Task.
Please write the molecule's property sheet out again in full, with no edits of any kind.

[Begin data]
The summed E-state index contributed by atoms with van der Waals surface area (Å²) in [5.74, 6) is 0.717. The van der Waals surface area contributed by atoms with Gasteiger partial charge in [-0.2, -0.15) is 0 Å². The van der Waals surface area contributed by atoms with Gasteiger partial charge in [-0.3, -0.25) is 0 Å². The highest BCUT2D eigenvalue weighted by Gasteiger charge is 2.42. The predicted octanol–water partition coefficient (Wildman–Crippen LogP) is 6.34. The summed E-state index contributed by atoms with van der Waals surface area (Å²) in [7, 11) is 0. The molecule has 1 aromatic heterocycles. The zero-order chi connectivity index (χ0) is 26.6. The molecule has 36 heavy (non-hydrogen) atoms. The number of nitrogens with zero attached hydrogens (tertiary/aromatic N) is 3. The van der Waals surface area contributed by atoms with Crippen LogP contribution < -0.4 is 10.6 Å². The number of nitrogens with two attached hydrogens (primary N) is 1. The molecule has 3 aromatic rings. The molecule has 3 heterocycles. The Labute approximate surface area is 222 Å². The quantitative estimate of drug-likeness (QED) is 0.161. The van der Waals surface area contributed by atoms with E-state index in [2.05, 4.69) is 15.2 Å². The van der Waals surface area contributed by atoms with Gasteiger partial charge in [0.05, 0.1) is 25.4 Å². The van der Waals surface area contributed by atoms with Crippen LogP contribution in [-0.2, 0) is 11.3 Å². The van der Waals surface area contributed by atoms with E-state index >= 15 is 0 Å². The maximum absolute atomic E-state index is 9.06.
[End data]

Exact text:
The summed E-state index contributed by atoms with van der Waals surface area (Å²) in [5.74, 6) is 0.717. The van der Waals surface area contributed by atoms with Gasteiger partial charge in [-0.2, -0.15) is 0 Å². The van der Waals surface area contributed by atoms with Gasteiger partial charge in [-0.3, -0.25) is 0 Å². The highest BCUT2D eigenvalue weighted by Gasteiger charge is 2.42. The predicted octanol–water partition coefficient (Wildman–Crippen LogP) is 6.34. The summed E-state index contributed by atoms with van der Waals surface area (Å²) in [7, 11) is 0. The molecule has 1 aromatic heterocycles. The zero-order chi connectivity index (χ0) is 26.6. The molecule has 36 heavy (non-hydrogen) atoms. The number of nitrogens with zero attached hydrogens (tertiary/aromatic N) is 3. The van der Waals surface area contributed by atoms with Crippen LogP contribution < -0.4 is 10.6 Å². The number of nitrogens with two attached hydrogens (primary N) is 1. The molecule has 3 aromatic rings. The molecule has 3 heterocycles. The Labute approximate surface area is 222 Å². The quantitative estimate of drug-likeness (QED) is 0.161. The van der Waals surface area contributed by atoms with E-state index in [2.05, 4.69) is 15.2 Å². The van der Waals surface area contributed by atoms with Gasteiger partial charge in [0.05, 0.1) is 25.4 Å². The van der Waals surface area contributed by atoms with Crippen LogP contribution in [-0.2, 0) is 11.3 Å². The van der Waals surface area contributed by atoms with E-state index >= 15 is 0 Å². The maximum absolute atomic E-state index is 9.06.